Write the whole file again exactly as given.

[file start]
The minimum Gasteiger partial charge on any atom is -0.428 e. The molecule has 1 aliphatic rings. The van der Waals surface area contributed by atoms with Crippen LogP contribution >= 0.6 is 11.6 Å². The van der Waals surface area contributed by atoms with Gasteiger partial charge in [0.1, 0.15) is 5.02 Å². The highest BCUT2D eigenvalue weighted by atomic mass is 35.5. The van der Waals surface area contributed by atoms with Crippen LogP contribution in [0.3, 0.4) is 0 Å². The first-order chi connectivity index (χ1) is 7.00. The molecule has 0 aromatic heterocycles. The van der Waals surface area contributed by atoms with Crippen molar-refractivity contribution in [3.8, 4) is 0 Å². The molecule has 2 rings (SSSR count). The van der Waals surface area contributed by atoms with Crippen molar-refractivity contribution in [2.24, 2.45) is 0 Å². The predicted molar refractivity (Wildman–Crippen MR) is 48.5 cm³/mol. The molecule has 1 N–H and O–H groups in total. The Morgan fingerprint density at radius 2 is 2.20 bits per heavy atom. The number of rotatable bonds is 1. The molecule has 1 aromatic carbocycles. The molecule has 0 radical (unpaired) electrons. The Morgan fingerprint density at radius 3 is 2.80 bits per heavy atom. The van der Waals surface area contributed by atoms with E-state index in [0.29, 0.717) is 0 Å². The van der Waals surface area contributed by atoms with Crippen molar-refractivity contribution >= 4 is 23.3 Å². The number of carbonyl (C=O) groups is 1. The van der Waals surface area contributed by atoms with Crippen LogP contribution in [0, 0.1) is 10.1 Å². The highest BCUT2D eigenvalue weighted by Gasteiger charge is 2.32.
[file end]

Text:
The minimum Gasteiger partial charge on any atom is -0.428 e. The molecule has 1 aliphatic rings. The van der Waals surface area contributed by atoms with Crippen LogP contribution >= 0.6 is 11.6 Å². The van der Waals surface area contributed by atoms with Gasteiger partial charge in [0.1, 0.15) is 5.02 Å². The highest BCUT2D eigenvalue weighted by atomic mass is 35.5. The van der Waals surface area contributed by atoms with Crippen LogP contribution in [0.3, 0.4) is 0 Å². The first-order chi connectivity index (χ1) is 7.00. The molecule has 0 aromatic heterocycles. The van der Waals surface area contributed by atoms with Crippen molar-refractivity contribution in [3.8, 4) is 0 Å². The molecule has 2 rings (SSSR count). The van der Waals surface area contributed by atoms with Crippen molar-refractivity contribution in [2.24, 2.45) is 0 Å². The predicted molar refractivity (Wildman–Crippen MR) is 48.5 cm³/mol. The molecule has 1 N–H and O–H groups in total. The Morgan fingerprint density at radius 2 is 2.20 bits per heavy atom. The number of rotatable bonds is 1. The molecule has 1 aromatic carbocycles. The molecule has 0 radical (unpaired) electrons. The Morgan fingerprint density at radius 3 is 2.80 bits per heavy atom. The van der Waals surface area contributed by atoms with E-state index in [0.29, 0.717) is 0 Å². The van der Waals surface area contributed by atoms with Crippen molar-refractivity contribution >= 4 is 23.3 Å². The number of carbonyl (C=O) groups is 1. The van der Waals surface area contributed by atoms with Crippen LogP contribution in [0, 0.1) is 10.1 Å². The highest BCUT2D eigenvalue weighted by Gasteiger charge is 2.32.